Homeboy Industry Lends a Helping Hand

The nonprofit organization, Homeboy Industries, aids the previously incarcerated as well as at-risk youth, and hosted a book signing at their Homegirl Cafe this last Saturday for "Jesus, the Risen Prisoner," by Jesuit priest Michael Kennedy. Kennedy read excerpts from his book, though actor Martin Sheen was scheduled to. Sheen called in sick. However, Kennedy was more focused on showing his book, a compilation of meditations and prayers, as a way to heal. "This book is like a tool, it is to be used," he emphasized. He also took time to celebrate the accomplishments of Homeboy Industries and the opportunities they have provided for those people most often overlooked, those affected by incarceration and gang violence.
Homeboy Industries, in existence since 1988, aids those affected by incarceration and gang life by providing jobs, free education (ranging from computer skills and job readiness to G.E.D. preparation and parenting), free consultation by an attorney, mental health counseling, tattoo removal, and more. All of these services are provided free by doctors, teachers, and other generous people who donate their time.
The Homegirl Cafe is an example of one of the businesses employing the "most difficult to place individuals," as stated on homeboy-industries.org. It is staffed by 25 of these young women, who were brought out before the book signing audience this Saturday and applauded for their hard work and delicious food surrounding the Cafe. The Cafe, located at 130 W. Bruno St. in Los Angeles (near Alameda), is open Monday through Saturday 7 a.m.-5 p.m. and has been reviewed by Oprah Magazine and the L.A. Times who complimented their food for its Latino flavors with a contemporary twist (Homeboy Industries). Father Gregory Boyle, who founded "Jobs for a Future," the basis for Homeboy Industries, spoke first at the book signing to introduce Father Kennedy. Kennedy laughed and said he was actually depressed to see the book in a sense, because, as he explained, when you spend two years writing and sharing ideas with people, it feels inadequate to just see a book as the result.
He then brought on stage six parents of those who have been incarcerated. They all briefly introduced themselves and their son or daughter whom are currently in prison, and the last woman spoke quietly of her son who very recently received his sentence. "Angel was found guilty a week ago, for 130 years," she said.
Then one of the mother's read from her piece in Kennedy's book, titled "Rachel's Testimony--A Mother's Anguish." The other two mothers standing with Kennedy on the stage broke into tears and and continued to cry throughout Rachel's painful reflections. She describes how her life has changed since her son has been sent to prison.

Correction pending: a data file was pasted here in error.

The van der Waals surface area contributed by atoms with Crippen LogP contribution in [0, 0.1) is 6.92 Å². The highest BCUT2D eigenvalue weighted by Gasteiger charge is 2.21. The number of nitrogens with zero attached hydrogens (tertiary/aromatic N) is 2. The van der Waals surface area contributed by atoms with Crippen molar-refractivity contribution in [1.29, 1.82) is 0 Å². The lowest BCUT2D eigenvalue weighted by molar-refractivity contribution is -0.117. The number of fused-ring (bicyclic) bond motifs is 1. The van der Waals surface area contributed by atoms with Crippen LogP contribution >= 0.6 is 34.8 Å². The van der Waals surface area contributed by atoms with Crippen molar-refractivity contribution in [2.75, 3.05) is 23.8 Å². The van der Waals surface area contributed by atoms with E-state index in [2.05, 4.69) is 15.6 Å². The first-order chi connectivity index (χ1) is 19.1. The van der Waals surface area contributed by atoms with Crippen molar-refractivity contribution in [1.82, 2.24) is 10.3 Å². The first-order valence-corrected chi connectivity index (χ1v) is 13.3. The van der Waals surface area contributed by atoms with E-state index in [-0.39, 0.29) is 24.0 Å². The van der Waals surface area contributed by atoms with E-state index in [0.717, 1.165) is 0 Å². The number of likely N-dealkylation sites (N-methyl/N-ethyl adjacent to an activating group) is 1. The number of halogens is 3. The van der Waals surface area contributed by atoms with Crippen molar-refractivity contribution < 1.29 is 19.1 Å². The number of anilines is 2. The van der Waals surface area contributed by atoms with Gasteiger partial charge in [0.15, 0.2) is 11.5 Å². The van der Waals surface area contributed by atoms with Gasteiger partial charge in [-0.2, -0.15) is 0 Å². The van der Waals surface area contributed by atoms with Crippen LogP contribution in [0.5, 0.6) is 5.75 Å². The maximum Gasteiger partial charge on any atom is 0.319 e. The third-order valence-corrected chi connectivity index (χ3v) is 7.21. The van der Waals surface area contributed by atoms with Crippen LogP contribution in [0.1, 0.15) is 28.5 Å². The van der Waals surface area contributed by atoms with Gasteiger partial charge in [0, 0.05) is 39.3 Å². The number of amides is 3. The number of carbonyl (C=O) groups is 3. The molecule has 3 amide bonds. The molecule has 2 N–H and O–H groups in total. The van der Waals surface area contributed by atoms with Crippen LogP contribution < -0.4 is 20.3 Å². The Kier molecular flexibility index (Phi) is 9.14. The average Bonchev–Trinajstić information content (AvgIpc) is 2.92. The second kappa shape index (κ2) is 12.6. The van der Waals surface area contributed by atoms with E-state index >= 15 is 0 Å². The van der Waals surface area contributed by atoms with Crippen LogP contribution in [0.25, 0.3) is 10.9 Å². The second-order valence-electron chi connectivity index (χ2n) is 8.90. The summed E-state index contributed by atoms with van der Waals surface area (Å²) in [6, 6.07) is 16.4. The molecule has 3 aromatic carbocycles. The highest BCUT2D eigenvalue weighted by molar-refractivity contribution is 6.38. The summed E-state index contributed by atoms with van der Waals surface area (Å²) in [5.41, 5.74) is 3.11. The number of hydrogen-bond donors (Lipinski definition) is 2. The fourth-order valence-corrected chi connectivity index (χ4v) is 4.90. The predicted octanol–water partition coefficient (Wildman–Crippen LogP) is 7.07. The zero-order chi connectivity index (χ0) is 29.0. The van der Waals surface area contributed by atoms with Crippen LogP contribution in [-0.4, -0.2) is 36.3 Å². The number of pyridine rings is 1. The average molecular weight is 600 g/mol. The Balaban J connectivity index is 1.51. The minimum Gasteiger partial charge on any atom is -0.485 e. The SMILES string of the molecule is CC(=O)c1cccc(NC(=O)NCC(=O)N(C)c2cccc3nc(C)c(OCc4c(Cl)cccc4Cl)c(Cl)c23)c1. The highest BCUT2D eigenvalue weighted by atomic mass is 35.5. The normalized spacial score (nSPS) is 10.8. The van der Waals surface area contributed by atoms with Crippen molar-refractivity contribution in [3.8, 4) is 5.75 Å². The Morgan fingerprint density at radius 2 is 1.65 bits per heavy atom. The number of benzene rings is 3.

"I am forever sad. I am sad because there is a piece of my heart that is missing, a beat that is skipping. There is an empty seat at my table, an empty bedroom in my house... There is a pain and desperation that doesn't seem to leave." All of the parents who Kennedy brought out seemed to understand her sadness, as pain was clearly expressed on each of their faces.
After a few more testimonies, Kennedy also discussed the issue of young kids being tried as adults. Kennedy, who is constantly working with these at-risk or already incarcerated youth, states that 55 to life is the common prison sentence now. He added that our country is the only one which can't tell a kid from an adult. Also, many kids are being locked up for "gang enhancement," he reported, which is a law in California widely being held accountable for massive imprisonment.
As far as the benefits of punishment and doing time, he told the story of a woman who lost both of her sons through gang violence; one died, one was imprisoned.
She looked the man who killed her son in the eyes and told him that she didn't wish him to be imprisoned, and said, "no one in this courtroom wins today." She didn't feel any better knowing he had been locked up, and maybe that in itself, Kennedy suggested, can have us reconsider our prison system.
After the book reading ended, audience members moved around the cafe to talk to each other. Many were members of Kennedy's Dolores Mission. One member, Dino Baragas, said, "I feel for the parents of the victims, and the families of the prisoners, but.." and he hesitated, "If you do the crime...[then you do the time]."
Standing by his side, also a member of the Dolores Mission, Patricia Tavera, disagreed and said, "Nobody wins with incarceration." She looked at Baragas with disapproval.
He then made it clear that he meant that only within a system that is just, and Tavera pointed out that sometimes our system is not. When discussing what then should happen, they agreed that situations aren't simply white or black. But Tavera commented; "overcrowded prisons - is that a solution? I think not."